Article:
Pearlescent pigments are widely used in a variety of applications, from cosmetics to plastics and inks to automotive topcoats. The goal of pearlescent pigments is to mimic the inherent gleam and luster of natural pearls. This is achieved by utilizing the light reflection characteristics of microscopic platelets and the optimization of their diffraction and diffusion properties. There are several types of pearl pigments commercially available, including natural pearl essence, bismuth oxychloride crystals and oxide-coated micas. There are also several other types of substrates that can be oxide coated, such as glass flake and platy alumina.
The most commonly used type is the oxide-coated micas; this also includes synthetic mica or fluorphlogopite. They are plate-like flakes of mica that are coated with thin layers of titanium dioxide (TIO2) and/or iron oxide, and potentially other metal oxides. The broad face of the platelets can range from 4 microns to 1,000 microns across and are approximately 0.5 micron thick, although synthetic micas can achieve thicknesses of less than 0.25 micron. The platelets of coated mica are very smooth, so they are light reflective while maintaining a high degree of transparency, which means only a portion of the light is reflected. The portion that is not reflected is transmitted through the platelet to the next layer where it can be further reflected (Figure 1A).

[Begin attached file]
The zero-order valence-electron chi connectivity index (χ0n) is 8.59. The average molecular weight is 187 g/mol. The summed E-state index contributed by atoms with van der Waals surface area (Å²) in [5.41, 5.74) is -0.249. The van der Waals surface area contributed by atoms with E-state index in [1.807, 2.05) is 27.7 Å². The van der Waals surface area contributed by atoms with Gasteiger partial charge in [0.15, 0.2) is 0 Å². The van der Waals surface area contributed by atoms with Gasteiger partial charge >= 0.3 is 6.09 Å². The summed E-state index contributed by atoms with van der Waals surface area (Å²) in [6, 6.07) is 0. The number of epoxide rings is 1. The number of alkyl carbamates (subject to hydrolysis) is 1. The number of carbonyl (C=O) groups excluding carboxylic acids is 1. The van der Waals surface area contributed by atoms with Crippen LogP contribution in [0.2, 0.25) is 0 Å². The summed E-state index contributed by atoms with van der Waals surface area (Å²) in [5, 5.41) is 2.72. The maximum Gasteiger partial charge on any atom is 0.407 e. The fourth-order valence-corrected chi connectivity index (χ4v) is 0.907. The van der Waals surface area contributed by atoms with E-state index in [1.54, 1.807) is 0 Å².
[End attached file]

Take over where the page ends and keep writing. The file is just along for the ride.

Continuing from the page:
The results are multiple reflections from many layers. The eye cannot focus on any one layer, and a sense of depth is established, as seen in Figure 1B. Thus, a particular kind of shimmery luster called pearlescence is observed.
In addition to providing a pearlescent or lustrous look, certain titanium dioxide-coated micas are capable of showing colors through the optical effect of interference. The large difference in the refractive index of titanium dioxide (n ≈2.7) and mica (n ≈1.5) allows for a large degree of not only reflection of the light but bending and phase shift of the light waves as well. The color develops when certain wavelengths of light reflected from one layer interfere or cancel out the same wavelength from another layer. The result is that only a narrow band of wavelengths is reflected and a single color is seen. This is much the same as colors seen in films of oil on water or soap bubbles. Each interference color is determined by the thickness of the titanium dioxide layer on the mica. Increasing the titanium dioxide thickness results in the beginnings of interference, changing the reflection color to yellow. Increasing it further shifts the color to red, followed by blue and then green (Figure 2).